Rare Book Optimal Pricing

by jim on November 9, 2021 · The Book Trade

How can rare book sellers determine the optimal price for their items brought to market? If the price is set too high, the buyers may not bid to buy, if the price is set too low, the stock may be sold below optimal pricing. The information that is needed to set the right price for any rare book is typically distributed among the many sellers and buyers who, for the most part, maintain such information private. Only the seller dealers know how much profit they are willing to sacrifice by offering a discount to potential buyers. Only prospective buyers know how much they are willing to pay for items they are collecting. It is thus quite obvious that market prices are not, by themselves, sufficient to guide sellers on optimal pricing.

Marketplaces in which prices alone can guide efficient trade of rare books are highly theoretical. Adam Smith first described the concept of the invisible hand, which guides markets and renders external interference unnecessary, in his 1776 classic, The Wealth of Nations. But how buyers or sellers come to agree on a price that is mutually satisfactory is far more complicated than Adam Smith’s famous concept. Buyers want to pay as little as possible, while sellers seek to sell books at the highest possible price. In economics theory, competitive equilibrium is attained when the price, for the quantity available for sale is equal to the price for the quantity demanded. Note that the competitive equilibrium price is not necessarily the same as the optimal price, at which the total profit of the seller is maximized.

Rare books are heterogeneous, for the most part. Each book has unique attributes which vary from one to the next, such as; condition, imprint, provenance, autographs, marginalia, etc. As a result, sellers have the flexibility to inflate pricing for items that are perceived to be collectible. While this practice discourages bargain hunters, it can lead to overestimating the market’s inelasticity of demand. Despite the uniqueness inherent in rare books, there also exists a certain level of substitution. Two books are near-substitutes if an increase in the price of one book increases the demand for the other. All rare books can generally be considered to have near substitutes, with some variation in genre, authorship, imprint, physical properties, etc. The extent to which a price change in one, affects the demand for another, is dependent on how close they come to being perfect substitutes.

The figure below depicts a hypothetical world, in which 3 competitive equilibriums for two sets of near-substitutes A and B are attainable. The area below the curve for Rare Books A is occupied by the excess demand for its near-substitute – Rare Books B, while the area above the curve is occupied by the excess supply for its near-substitute. As prices for the limited quantities of A & B rise, the curves converge, first at area 1, which is the lowest market-clearing price, where there will be zero excess demand and where prices stop increasing, at least temporarily.  If prices start high with scarcer quantities, prices converge monotonically down to the highest market-clearing, at area 3. At these points, where the curves cross, a pair of prices and quantities with neither excess supply nor excess demand for either A or B, is where competitive price equilibrium is reached.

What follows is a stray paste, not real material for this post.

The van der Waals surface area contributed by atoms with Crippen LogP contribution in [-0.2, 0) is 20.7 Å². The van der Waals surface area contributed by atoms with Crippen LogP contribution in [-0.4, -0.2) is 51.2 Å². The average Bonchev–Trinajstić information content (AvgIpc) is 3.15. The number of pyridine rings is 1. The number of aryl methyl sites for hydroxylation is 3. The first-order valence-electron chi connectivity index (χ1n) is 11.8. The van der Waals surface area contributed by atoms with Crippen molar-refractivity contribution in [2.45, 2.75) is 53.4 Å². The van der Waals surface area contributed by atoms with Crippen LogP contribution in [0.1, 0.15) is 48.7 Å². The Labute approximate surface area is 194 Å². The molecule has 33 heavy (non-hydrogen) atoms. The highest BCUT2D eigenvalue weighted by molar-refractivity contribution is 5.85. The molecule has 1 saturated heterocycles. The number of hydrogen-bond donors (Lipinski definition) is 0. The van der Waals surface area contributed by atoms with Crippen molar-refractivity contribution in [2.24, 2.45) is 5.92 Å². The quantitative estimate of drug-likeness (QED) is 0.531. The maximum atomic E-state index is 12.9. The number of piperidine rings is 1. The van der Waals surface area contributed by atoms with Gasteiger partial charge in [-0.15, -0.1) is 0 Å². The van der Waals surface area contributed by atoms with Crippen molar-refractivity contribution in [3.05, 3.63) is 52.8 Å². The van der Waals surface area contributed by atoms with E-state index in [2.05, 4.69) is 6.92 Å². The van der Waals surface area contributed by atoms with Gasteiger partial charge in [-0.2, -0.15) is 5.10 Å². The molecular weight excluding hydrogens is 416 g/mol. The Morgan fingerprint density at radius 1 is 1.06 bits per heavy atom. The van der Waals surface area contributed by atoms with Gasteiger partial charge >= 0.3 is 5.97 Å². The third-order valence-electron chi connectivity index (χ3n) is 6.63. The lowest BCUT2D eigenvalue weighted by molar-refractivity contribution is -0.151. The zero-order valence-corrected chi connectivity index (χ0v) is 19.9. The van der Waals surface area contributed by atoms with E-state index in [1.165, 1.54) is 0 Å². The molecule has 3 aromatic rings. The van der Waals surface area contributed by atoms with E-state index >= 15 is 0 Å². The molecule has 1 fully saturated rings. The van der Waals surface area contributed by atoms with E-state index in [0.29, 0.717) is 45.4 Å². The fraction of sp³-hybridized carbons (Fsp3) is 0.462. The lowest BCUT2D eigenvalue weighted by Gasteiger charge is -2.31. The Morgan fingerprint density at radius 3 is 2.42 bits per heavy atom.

Even though the mathematical proof to the theory is well-formulated, the practical problem to finding optimal prices can still be daunting. With near substitutes, the best way to find optimal prices aside from trial and error, is through an auction of some kind: on-line, live, reverse, bid-ask negotiations, etc. With auctions in mind, the substitute aspect generates prices that are good guides to pricing decision making. In theory, the equilibrium price attained at the highest market-clearing area, is the optimal price for sellers to price their similar items. It implies that auctions which start the bidding process at the highest price or encourage bidding at the high end, such as Decreasing-Price Auction (Dutch auction), Sealed Tender or Vickrey type auctions (Second highest bid), should offer the best means to reach optimal prices.

In conclusion, seller optimal pricing for rare books with scarce quantities and high demand, should be priced at the highest market-clearing price equilibrium. At such price level, demand will match supply at the highest price possible. The best way to determine such a price is to examine sale prices of near substitutes that were sold at Dutch, Sealed Tender or Vickrey auctions. While Dutch or Sealed Tender type auctions are rarely held by auction houses offering rare books for sale, Ebay’s proxy bidding system, where the winner pays the amount equal to the Second-highest bid plus the increment, is quite popular.

References:
Milgrom, Paul. 2017. Discovering Prices. Auction Design in Markets with Complex Constraints. New York: Columbia University Press.
Smith, Adam. 1776. An Inquiry into the Nature and Causes of the Wealth of Nations. London: Methuen and Co, Ltd.
Vickrey, William. 1961. “Counterspeculation, Auctions, and Competitive Sealed Tenders.” Journal of Finance 16(I):8-37.

About the author

Data scientist, book collector, and book dealer – Jim Sekkes (www.linkedin.com/in/sekkes/).

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